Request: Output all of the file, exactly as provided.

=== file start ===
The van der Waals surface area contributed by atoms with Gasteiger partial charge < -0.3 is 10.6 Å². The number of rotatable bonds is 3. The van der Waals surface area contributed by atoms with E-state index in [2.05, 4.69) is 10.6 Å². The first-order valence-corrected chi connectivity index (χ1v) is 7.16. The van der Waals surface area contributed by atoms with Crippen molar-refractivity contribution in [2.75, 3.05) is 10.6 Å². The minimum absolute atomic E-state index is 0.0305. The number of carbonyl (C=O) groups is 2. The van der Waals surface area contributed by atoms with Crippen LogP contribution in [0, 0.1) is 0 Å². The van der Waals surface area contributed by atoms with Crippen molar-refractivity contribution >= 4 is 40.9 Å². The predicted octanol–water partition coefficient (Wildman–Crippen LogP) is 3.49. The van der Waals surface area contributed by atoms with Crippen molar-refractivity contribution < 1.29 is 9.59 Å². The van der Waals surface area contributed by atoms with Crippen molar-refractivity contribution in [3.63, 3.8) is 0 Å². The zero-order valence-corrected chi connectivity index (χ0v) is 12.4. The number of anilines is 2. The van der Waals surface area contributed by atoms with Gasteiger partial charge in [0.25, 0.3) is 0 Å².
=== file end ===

The van der Waals surface area contributed by atoms with Gasteiger partial charge < -0.3 is 10.6 Å². The number of rotatable bonds is 3. The van der Waals surface area contributed by atoms with E-state index in [2.05, 4.69) is 10.6 Å². The first-order valence-corrected chi connectivity index (χ1v) is 7.16. The van der Waals surface area contributed by atoms with Crippen molar-refractivity contribution in [2.75, 3.05) is 10.6 Å². The minimum absolute atomic E-state index is 0.0305. The number of carbonyl (C=O) groups is 2. The van der Waals surface area contributed by atoms with Crippen LogP contribution in [0, 0.1) is 0 Å². The van der Waals surface area contributed by atoms with Crippen molar-refractivity contribution >= 4 is 40.9 Å². The predicted octanol–water partition coefficient (Wildman–Crippen LogP) is 3.49. The van der Waals surface area contributed by atoms with Crippen molar-refractivity contribution < 1.29 is 9.59 Å². The van der Waals surface area contributed by atoms with Crippen molar-refractivity contribution in [3.63, 3.8) is 0 Å². The zero-order valence-corrected chi connectivity index (χ0v) is 12.4. The number of anilines is 2. The van der Waals surface area contributed by atoms with Gasteiger partial charge in [0.25, 0.3) is 0 Å².